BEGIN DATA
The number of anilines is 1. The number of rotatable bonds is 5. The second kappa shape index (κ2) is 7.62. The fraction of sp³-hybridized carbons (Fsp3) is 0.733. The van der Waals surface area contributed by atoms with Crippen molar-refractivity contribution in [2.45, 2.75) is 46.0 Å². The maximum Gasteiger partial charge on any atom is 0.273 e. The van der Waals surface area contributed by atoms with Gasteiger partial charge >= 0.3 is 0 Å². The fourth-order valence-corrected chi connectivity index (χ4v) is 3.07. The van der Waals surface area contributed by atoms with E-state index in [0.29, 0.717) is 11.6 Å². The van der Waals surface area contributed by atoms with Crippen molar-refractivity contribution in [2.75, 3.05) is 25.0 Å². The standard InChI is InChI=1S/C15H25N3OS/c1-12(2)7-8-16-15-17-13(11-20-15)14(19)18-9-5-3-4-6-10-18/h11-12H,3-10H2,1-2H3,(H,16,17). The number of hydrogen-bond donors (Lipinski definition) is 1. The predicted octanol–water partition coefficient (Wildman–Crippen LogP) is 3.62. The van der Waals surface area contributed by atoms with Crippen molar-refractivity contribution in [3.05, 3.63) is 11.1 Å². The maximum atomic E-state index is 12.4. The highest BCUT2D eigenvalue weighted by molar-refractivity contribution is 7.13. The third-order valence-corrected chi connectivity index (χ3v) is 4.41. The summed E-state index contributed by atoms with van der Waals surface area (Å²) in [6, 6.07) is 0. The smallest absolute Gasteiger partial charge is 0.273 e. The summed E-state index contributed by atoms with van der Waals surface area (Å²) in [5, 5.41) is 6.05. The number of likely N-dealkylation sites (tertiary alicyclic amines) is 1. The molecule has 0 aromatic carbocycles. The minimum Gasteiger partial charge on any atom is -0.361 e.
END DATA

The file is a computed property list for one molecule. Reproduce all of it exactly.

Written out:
The number of anilines is 1. The number of rotatable bonds is 5. The second kappa shape index (κ2) is 7.62. The fraction of sp³-hybridized carbons (Fsp3) is 0.733. The van der Waals surface area contributed by atoms with Crippen molar-refractivity contribution in [2.45, 2.75) is 46.0 Å². The maximum Gasteiger partial charge on any atom is 0.273 e. The van der Waals surface area contributed by atoms with Gasteiger partial charge >= 0.3 is 0 Å². The fourth-order valence-corrected chi connectivity index (χ4v) is 3.07. The van der Waals surface area contributed by atoms with E-state index in [0.29, 0.717) is 11.6 Å². The van der Waals surface area contributed by atoms with Crippen molar-refractivity contribution in [2.75, 3.05) is 25.0 Å². The standard InChI is InChI=1S/C15H25N3OS/c1-12(2)7-8-16-15-17-13(11-20-15)14(19)18-9-5-3-4-6-10-18/h11-12H,3-10H2,1-2H3,(H,16,17). The number of hydrogen-bond donors (Lipinski definition) is 1. The predicted octanol–water partition coefficient (Wildman–Crippen LogP) is 3.62. The van der Waals surface area contributed by atoms with Crippen molar-refractivity contribution in [3.05, 3.63) is 11.1 Å². The maximum atomic E-state index is 12.4. The highest BCUT2D eigenvalue weighted by molar-refractivity contribution is 7.13. The third-order valence-corrected chi connectivity index (χ3v) is 4.41. The summed E-state index contributed by atoms with van der Waals surface area (Å²) in [6, 6.07) is 0. The smallest absolute Gasteiger partial charge is 0.273 e. The summed E-state index contributed by atoms with van der Waals surface area (Å²) in [5, 5.41) is 6.05. The number of likely N-dealkylation sites (tertiary alicyclic amines) is 1. The molecule has 0 aromatic carbocycles. The minimum Gasteiger partial charge on any atom is -0.361 e.